Scribd currently has over 500,000 paying monthly subscribers and is generating over $5 million dollars per year. Every month they have over 100 million monthly users visiting the website or one of their apps, although their environment is ad-free. After years of turmoil, Scribd has finally figured out a way to be profitable.
Scribd initially billed themselves as a Netflix for e-books and for a low monthly fee people could read as many titles as they wanted. There was a fundamental problem with this approach because the unlimited subscription model is new and publishers have draconian policies. All users need to do is read 10% of the e-book and Scribd is billed the full amount, which hindered their ability to be profitable.
Initially it was the romance readers that were devouring titles at a ravenous pace. A single subscriber was making Scribd pay over $150 per month in fees and all they were generating from the user was a paltry $9.99 per month. The decision was made to cull romance titles from their platform, but this was a stopgap measure and they were still losing money. Scribd then decided to axe digital comics, because the royalties were too high.
In 2016 Scribd pivoted their business model from an unlimited subscription platform and embraced credits. When you paid your monthly fee you were issued a certain number of credits which could be used for audiobooks and e-books. Obviously this was a contentious move that did not go over well with their existing users, but it was a necessary business decision to keep the company solvent. Scribd’s competition at the time simply stayed with the unlimited model and hoped enough users from Scribd would flee the ecosystem to give them an influx of capital, but Entitle and Oyster both failed and went out of business.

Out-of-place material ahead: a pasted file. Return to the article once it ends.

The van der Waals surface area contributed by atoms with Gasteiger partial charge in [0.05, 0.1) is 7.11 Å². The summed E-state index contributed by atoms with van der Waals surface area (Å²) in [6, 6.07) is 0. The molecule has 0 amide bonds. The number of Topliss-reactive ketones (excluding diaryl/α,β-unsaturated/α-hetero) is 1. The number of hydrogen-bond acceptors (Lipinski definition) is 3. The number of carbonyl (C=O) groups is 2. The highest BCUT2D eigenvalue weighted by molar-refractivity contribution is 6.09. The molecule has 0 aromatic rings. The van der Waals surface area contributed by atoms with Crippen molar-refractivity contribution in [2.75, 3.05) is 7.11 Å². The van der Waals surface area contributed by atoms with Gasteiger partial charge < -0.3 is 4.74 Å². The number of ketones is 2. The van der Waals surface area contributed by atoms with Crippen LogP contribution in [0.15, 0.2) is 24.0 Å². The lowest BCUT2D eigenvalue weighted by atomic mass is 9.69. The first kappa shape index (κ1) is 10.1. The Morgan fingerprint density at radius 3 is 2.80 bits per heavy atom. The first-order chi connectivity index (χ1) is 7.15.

In 2017 Scribd now offers users who pay a monthly fee an unlimited number of magazines, newspaper articles and documents. There are a select number of curated e-books that do not require credits, but the standard audiobook and e-book require one credit per use.
I am honestly really happy that Scribd is doing well and continuing to add new digital content to their service and is generating serious revenue. So many e-book retailers and unlimited subscription services have went out of business over the past few years, because they could not pivot their business model.
Michael Kozlowski is the Editor in Chief of Good e-Reader. He has been writing about audiobooks and e-readers for the past ten years. His articles have been picked up by major and local news sources and websites such as the CNET, Engadget, Huffington Post and Verge.